Even as the highly contagious Omicron subvariant BA.2 is dominating California and the US, an even more potentially contagious subvariant, XE, has attracted the attention of global scientists.
Early estimates as noted by the World Health Organization say XE may be 10% more transmissible than BA.2, but it’s too soon to say whether XE will become the next prolific Omicron subvariant that will become another household name. The British government has also noted that data showing XE’s growth rate advantage over BA.2 has not remained consistent, so more data will be needed to assess XE’s likely future trajectory.
XE was first detected in Britain on Jan. 19, the WHO said. And more than 700 cases of XE have been reported in Britain, with more than 600 of them in England, according to British authorities.
There have not been significant numbers of the XE subvariant in countries outside of Britain, Los Angeles County Public Health Director Barbara Ferrer said Tuesday. To date, there have been only three cases of XE reported in the US, and none in California, she said.
The preliminary data available so far suggest XE “is going to be easier to catch,” said UC San Francisco infectious diseases expert Dr. Peter Chin-Hong in an interview, although people who are vaccinated and boosted should have a relatively lower risk of suffering hospitalization and death, as is the case with other Omicron subvariants.
“But if XE becomes more prominent in this country, it does add a little bit of fire for people to get boosted overall. And it adds a little fire maybe for the oldest people in our population to maybe get their second booster,” Chin-Hong said.
XE likely developed from someone who was co-infected with BA.2 and the earlier Omicron subvariant, BA.1, Chin-Hong said. BA.2 is more contagious than BA.1, and BA.1 was more contagious than the variant that swept the globe last summer, Delta.
So XE is essentially “a child of BA.1 and BA.2 that came together and had a recombinant event. So it arose in one person, and it just spread more easily,” Chin-Hong said. XE likely represents about 1% of new cases in Britain, he said.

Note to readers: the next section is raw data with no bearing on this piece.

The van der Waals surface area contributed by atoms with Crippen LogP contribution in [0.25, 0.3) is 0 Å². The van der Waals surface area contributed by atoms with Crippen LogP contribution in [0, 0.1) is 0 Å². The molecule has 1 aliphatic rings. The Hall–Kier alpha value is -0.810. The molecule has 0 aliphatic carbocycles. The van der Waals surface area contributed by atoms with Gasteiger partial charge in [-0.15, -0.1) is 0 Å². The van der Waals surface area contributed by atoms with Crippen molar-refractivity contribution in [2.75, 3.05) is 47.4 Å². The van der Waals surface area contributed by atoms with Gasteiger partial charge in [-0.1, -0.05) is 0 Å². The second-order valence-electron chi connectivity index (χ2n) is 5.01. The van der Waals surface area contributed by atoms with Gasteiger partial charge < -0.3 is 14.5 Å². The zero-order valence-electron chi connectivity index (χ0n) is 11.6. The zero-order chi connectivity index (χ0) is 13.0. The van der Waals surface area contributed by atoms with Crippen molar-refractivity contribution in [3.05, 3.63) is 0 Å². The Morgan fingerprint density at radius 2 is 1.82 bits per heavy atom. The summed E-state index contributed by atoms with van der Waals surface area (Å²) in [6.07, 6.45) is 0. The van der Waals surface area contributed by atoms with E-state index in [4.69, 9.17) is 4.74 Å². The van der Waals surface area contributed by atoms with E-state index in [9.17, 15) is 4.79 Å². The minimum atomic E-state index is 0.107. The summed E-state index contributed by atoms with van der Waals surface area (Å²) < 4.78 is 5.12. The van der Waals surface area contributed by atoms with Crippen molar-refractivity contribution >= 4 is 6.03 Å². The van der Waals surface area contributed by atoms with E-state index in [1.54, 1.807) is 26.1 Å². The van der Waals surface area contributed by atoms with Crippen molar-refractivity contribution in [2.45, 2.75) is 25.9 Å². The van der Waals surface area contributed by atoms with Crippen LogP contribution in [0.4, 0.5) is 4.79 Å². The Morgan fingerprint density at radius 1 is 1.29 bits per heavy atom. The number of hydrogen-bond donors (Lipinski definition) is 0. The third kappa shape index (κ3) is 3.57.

“It’s coming at a time that’s a little bit concerning,” Chin-Hong said. “And that time is when jurisdictions and countries are decreasing efforts to track variants and person-power to do sequencing [to identify the variants of new cases]potentially, because you have less resources because it’s quote-unquote ‘not an emergency anymore.’”
That means identifying the latest subvariant or variant might take longer to identify than before, Chin-Hong said.
It’s also possible XE could fizzle out, such as the so-called “Deltacron” subvariants — mishmashes of the Delta and Omicron variants — that gained attention last month but faded from the public view.
The “Deltacron” subvariants are known as XD and XF, Chin-Hong said.
At a briefing to UC San Francisco colleagues last week, infectious diseases expert and epidemiologist Dr. George Rutherford said XD had elements of its genetic material from Delta and Omicron’s BA.1 subvariant; and XF is mostly BA.1 but has some elements of Delta.
This mishmash of subvariants is not unexpected, Rutherford said, and viruses go through such recombination all the time. As of last week, British authorities were still “sort of ho-hum about it,” Rutherford said, and more data still need to come out to really determine whether it’s more transmissible than BA.2.
Ferrer agreed that more data need to emerge to really know what to expect with XE. “There is still too little data to draw conclusions about growth advantage or other properties of this variant,” Ferrer said.
“But just be aware that there are these recombinant lineages that are starting to show up,” Rutherford said.
Scientists say the increasing prolificness of new variants is expected when more people are getting infected with the coronavirus. The more infections there are, the more likely are the chances of new strains can develop.
Strains that combine aspects of more than one strain are yet another reason to stay vigilant about COVID-19, said Orange County health officer Dr. Regina Chisio-Kwong.
“We have all been humbled by COVID over the last two years,” Chisio-Kwong said. “COVID can continue to change … it can decide to escape our immune defenses, even if we’re vaccinated, or it can be more transmissible.”
“The best thing we can do is continue to keep our guard up and be vigilant,” Chisio-Kwong said.